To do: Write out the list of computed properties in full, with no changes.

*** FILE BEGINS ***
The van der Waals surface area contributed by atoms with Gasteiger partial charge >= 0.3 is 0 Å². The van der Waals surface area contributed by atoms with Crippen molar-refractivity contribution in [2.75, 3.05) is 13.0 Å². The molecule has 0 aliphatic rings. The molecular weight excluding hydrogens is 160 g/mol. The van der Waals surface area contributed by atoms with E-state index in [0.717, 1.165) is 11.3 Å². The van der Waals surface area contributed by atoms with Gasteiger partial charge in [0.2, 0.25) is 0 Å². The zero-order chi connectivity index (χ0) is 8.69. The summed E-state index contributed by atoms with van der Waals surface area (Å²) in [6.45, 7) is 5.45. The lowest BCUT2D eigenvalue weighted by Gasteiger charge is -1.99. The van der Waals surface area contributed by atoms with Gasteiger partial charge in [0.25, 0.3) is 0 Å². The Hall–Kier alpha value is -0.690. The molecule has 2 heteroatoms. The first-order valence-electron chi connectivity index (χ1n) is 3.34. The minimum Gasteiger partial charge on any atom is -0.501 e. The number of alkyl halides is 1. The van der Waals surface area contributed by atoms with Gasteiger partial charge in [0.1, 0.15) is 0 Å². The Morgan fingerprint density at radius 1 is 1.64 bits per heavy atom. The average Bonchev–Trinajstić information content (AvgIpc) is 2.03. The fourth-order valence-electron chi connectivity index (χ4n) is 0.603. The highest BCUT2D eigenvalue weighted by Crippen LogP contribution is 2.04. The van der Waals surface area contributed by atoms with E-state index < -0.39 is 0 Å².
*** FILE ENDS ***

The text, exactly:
The van der Waals surface area contributed by atoms with Gasteiger partial charge >= 0.3 is 0 Å². The van der Waals surface area contributed by atoms with Crippen molar-refractivity contribution in [2.75, 3.05) is 13.0 Å². The molecule has 0 aliphatic rings. The molecular weight excluding hydrogens is 160 g/mol. The van der Waals surface area contributed by atoms with E-state index in [0.717, 1.165) is 11.3 Å². The van der Waals surface area contributed by atoms with Gasteiger partial charge in [0.2, 0.25) is 0 Å². The zero-order chi connectivity index (χ0) is 8.69. The summed E-state index contributed by atoms with van der Waals surface area (Å²) in [6.45, 7) is 5.45. The lowest BCUT2D eigenvalue weighted by Gasteiger charge is -1.99. The van der Waals surface area contributed by atoms with Gasteiger partial charge in [0.25, 0.3) is 0 Å². The Hall–Kier alpha value is -0.690. The molecule has 2 heteroatoms. The first-order valence-electron chi connectivity index (χ1n) is 3.34. The minimum Gasteiger partial charge on any atom is -0.501 e. The number of alkyl halides is 1. The van der Waals surface area contributed by atoms with Gasteiger partial charge in [0.1, 0.15) is 0 Å². The Morgan fingerprint density at radius 1 is 1.64 bits per heavy atom. The average Bonchev–Trinajstić information content (AvgIpc) is 2.03. The fourth-order valence-electron chi connectivity index (χ4n) is 0.603. The highest BCUT2D eigenvalue weighted by Crippen LogP contribution is 2.04. The van der Waals surface area contributed by atoms with E-state index < -0.39 is 0 Å².